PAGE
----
By Steve Ruman
The Mahoning Valley Scrappers picked the wrong time to suffer back-to-back losses for just the second time in a month.
The Scrappers, who entered the New York-Penn League playoffs as the hottest team, saw their season come to an end on Monday courtesy of a 3-0 loss to Vermont at Eastwood Field.
After the Lake Monsters (44-33) defeated MV 8-3 at home on Saturday, they swept the best-of-three series.
Vermont will now wait on the winner of tonight’s Hudson Valley-Staten Island game to see who it will play in the NYPL championship series.
“Vermont played very well, they threw some good arms at us and we just couldn’t get going,” Scrappers manager Luke Carlin said. “They played good baseball.”
Vermont wasted little time taking much of the drama out of the Scrappers’ first home playoff game in eight years.
The Lake Monsters scored three runs in the third inning when the first three batters reached base on a single, double and walk.
Logan Farrar’s double produced the first run of the game. Vermont then scored the game’s final two runs on sacrifice flies off the bats of Greg Diechmann and Jordan Devencenzi.
Meanwhile, the Scrappers offense was completely stymied by Vermont starter Jesus Luzardo and a trio of relievers.
Luzardo retired the first nine batters he faced before issuing a single to Ernie Clement and a walk to Nolan Jones to open the bottom of the fourth. However, a double play squelched the Scrappers’ best scoring opportunity.
Clement’s single was the Scrappers’ lone hit of the night.
Luzardo worked five scoreless innings while recording five strikeouts to pick up the win.
Michael Danielak retired the only four hitters he faced to pick up the save. Danielak struck out the side in the bottom of the ninth.
“Throughout this entire summer, [Luzardo] was probably one of the top three or four guys we faced as a starting pitcher,” Scrappers center fielder Austen Wade said. “He had a solid game. He had a game plan and he executed it well.”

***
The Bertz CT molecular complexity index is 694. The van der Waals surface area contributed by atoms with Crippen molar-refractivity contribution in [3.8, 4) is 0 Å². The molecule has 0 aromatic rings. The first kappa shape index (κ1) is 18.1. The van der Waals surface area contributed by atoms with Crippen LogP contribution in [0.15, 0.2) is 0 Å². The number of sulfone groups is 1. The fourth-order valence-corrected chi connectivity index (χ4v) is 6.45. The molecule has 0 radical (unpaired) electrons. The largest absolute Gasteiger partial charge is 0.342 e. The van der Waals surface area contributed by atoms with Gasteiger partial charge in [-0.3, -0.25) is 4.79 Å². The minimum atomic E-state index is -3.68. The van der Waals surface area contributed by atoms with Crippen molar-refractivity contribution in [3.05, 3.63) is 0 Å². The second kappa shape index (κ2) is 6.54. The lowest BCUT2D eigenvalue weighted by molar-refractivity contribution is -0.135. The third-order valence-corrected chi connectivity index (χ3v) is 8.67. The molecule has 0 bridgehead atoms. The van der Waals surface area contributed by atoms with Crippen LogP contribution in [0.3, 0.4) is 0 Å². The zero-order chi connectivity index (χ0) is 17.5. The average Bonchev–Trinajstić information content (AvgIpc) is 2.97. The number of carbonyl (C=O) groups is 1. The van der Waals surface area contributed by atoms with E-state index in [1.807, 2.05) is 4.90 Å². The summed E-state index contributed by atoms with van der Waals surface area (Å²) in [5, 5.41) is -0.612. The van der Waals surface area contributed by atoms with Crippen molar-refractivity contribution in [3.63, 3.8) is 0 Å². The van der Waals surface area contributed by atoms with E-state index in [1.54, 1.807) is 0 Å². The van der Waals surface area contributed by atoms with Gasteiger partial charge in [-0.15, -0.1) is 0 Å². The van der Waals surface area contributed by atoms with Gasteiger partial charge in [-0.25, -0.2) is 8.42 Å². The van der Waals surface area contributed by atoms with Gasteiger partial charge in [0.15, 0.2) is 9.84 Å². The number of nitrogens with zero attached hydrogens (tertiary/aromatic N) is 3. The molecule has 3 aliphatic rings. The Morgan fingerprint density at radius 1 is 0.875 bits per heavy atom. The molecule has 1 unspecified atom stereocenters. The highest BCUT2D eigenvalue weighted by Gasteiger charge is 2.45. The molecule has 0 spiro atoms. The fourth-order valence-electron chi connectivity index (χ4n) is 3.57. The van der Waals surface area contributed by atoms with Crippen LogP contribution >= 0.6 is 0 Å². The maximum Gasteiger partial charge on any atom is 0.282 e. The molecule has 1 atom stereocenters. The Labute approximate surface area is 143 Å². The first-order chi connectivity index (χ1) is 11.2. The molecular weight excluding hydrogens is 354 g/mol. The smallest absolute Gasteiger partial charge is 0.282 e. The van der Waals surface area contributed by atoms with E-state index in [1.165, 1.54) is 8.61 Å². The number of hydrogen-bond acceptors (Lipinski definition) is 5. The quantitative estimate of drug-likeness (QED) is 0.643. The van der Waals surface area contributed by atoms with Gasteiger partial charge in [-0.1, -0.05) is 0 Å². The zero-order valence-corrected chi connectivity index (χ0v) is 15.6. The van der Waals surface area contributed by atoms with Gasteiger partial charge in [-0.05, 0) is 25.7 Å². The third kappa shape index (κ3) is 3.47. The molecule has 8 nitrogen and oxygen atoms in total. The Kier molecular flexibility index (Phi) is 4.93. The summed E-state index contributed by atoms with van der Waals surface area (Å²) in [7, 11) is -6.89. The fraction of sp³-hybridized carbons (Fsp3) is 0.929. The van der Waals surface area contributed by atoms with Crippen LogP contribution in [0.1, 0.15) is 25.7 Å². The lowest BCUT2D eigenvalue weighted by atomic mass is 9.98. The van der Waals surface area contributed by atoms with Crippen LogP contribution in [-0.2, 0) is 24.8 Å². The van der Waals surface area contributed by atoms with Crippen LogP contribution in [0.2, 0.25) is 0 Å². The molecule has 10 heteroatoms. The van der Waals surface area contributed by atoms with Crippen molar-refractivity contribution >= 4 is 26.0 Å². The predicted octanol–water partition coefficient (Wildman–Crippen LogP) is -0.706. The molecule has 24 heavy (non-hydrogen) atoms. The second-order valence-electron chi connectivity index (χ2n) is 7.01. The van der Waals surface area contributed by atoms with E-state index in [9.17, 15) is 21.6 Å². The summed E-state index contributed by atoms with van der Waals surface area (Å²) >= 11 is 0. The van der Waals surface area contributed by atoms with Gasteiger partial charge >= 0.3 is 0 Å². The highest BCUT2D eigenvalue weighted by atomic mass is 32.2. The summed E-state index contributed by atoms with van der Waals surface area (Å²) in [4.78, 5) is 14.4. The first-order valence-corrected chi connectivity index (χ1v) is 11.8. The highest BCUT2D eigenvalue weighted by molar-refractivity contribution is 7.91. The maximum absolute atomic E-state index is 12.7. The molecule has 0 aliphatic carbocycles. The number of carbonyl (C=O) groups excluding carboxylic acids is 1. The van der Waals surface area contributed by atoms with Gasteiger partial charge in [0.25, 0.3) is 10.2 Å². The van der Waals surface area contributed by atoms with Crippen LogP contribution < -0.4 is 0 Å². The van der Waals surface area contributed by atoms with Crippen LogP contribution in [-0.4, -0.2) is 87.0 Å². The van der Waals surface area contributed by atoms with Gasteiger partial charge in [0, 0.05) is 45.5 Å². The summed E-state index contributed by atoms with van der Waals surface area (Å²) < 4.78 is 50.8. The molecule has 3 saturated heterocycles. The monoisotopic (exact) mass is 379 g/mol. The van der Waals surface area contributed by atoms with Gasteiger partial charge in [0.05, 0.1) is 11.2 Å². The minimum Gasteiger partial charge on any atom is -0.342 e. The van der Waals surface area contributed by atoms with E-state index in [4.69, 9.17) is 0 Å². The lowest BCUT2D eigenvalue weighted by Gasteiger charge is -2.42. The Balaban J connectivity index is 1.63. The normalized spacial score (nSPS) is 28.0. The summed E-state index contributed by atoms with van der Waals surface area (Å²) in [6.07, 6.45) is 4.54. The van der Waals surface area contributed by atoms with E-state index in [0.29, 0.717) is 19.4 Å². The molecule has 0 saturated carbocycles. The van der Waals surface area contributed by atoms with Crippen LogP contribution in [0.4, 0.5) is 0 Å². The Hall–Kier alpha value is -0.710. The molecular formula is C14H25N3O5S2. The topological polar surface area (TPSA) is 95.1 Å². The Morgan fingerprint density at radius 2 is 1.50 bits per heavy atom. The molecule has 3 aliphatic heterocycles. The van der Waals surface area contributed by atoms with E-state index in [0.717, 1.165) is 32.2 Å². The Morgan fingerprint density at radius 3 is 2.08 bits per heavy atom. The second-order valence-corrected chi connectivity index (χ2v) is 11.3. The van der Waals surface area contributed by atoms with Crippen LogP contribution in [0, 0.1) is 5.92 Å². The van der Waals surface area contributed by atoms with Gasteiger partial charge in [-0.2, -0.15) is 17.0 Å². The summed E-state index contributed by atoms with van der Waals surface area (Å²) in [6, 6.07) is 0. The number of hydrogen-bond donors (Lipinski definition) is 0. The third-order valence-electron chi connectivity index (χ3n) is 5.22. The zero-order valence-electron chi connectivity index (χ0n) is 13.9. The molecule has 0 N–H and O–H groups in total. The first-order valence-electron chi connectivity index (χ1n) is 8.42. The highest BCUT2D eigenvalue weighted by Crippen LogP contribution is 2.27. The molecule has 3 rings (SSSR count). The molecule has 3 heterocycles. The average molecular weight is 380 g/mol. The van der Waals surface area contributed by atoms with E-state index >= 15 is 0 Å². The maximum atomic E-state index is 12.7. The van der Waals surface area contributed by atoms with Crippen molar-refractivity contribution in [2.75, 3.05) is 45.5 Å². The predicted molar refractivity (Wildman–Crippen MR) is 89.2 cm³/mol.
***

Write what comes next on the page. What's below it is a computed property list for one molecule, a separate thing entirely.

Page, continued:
“Vermont is a very good team. They played very well in this series.”
The Scrappers finished with their best record (44-31) since ‘09.
Wade, who was picked up by the Cleveland Indians out of TCU in the fifth round of the June draft, said he will walk away with nothing but fond memories of his summer at Eastwood Field.
“Since I showed up in early July, I got to know a lot of these guys,” Wade said. “This was a fun ride. I’ve never experienced anything like this, where I was on a team with guys three years younger than me, or guys from Latin America, getting to learn their heritage.”
“We really bonded as a group, as a team, and I think that helped lead to our success.”
Carlin, who concluded his first season as a professional manager, said that the ‘17 Scrappers “were a special group of players and young men.
“I’m very proud of these guys,” Carlin said. “I have not seen a team with so much energy and passion, and the ability to fight.”
“It’s been a learning experience for all of us. But the way we played all year is a reason to keep our heads up.”
Despite a season-low crowd Monday of 1,040, the Scrappers improved at the box office this summer. They averaged 2,997 fans per home contest, up from an average of 2,632 a year ago.
The Scrappers were making their fifth playoff appearance in franchise history. Prior to being swept by Vermont, the Scrappers were 8-0 in first-round playoff games.